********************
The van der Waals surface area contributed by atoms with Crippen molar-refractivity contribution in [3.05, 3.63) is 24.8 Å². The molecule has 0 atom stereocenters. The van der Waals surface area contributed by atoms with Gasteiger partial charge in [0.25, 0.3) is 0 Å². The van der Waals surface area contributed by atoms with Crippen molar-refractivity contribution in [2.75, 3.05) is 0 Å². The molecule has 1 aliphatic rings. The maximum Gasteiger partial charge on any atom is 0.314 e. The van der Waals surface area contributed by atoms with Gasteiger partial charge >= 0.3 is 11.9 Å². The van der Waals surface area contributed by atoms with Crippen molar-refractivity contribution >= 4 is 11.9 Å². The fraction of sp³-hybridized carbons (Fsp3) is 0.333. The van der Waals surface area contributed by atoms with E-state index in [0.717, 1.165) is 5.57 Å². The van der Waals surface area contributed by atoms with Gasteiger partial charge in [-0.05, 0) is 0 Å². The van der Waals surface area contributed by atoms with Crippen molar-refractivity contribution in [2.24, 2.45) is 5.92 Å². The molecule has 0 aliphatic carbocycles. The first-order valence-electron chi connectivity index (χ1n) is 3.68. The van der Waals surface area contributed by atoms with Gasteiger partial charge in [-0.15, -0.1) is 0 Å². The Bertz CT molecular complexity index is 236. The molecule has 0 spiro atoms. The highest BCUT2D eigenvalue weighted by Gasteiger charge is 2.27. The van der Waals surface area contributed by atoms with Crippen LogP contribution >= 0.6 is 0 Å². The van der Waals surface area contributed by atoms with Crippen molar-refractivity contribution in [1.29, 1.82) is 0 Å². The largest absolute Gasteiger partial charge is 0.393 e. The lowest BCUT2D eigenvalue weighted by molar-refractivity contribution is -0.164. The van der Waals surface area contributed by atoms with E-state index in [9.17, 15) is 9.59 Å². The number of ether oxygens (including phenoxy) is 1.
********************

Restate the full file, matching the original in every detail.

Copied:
The van der Waals surface area contributed by atoms with Crippen molar-refractivity contribution in [3.05, 3.63) is 24.8 Å². The molecule has 0 atom stereocenters. The van der Waals surface area contributed by atoms with Gasteiger partial charge in [0.25, 0.3) is 0 Å². The van der Waals surface area contributed by atoms with Crippen molar-refractivity contribution in [2.75, 3.05) is 0 Å². The molecule has 1 aliphatic rings. The maximum Gasteiger partial charge on any atom is 0.314 e. The van der Waals surface area contributed by atoms with Gasteiger partial charge >= 0.3 is 11.9 Å². The van der Waals surface area contributed by atoms with Crippen molar-refractivity contribution >= 4 is 11.9 Å². The fraction of sp³-hybridized carbons (Fsp3) is 0.333. The van der Waals surface area contributed by atoms with E-state index in [0.717, 1.165) is 5.57 Å². The van der Waals surface area contributed by atoms with Gasteiger partial charge in [-0.05, 0) is 0 Å². The van der Waals surface area contributed by atoms with Crippen molar-refractivity contribution in [2.24, 2.45) is 5.92 Å². The molecule has 0 aliphatic carbocycles. The first-order valence-electron chi connectivity index (χ1n) is 3.68. The van der Waals surface area contributed by atoms with Gasteiger partial charge in [-0.15, -0.1) is 0 Å². The Bertz CT molecular complexity index is 236. The molecule has 0 spiro atoms. The highest BCUT2D eigenvalue weighted by Gasteiger charge is 2.27. The van der Waals surface area contributed by atoms with Crippen LogP contribution >= 0.6 is 0 Å². The van der Waals surface area contributed by atoms with Crippen molar-refractivity contribution in [1.29, 1.82) is 0 Å². The largest absolute Gasteiger partial charge is 0.393 e. The lowest BCUT2D eigenvalue weighted by molar-refractivity contribution is -0.164. The van der Waals surface area contributed by atoms with E-state index in [9.17, 15) is 9.59 Å². The number of ether oxygens (including phenoxy) is 1.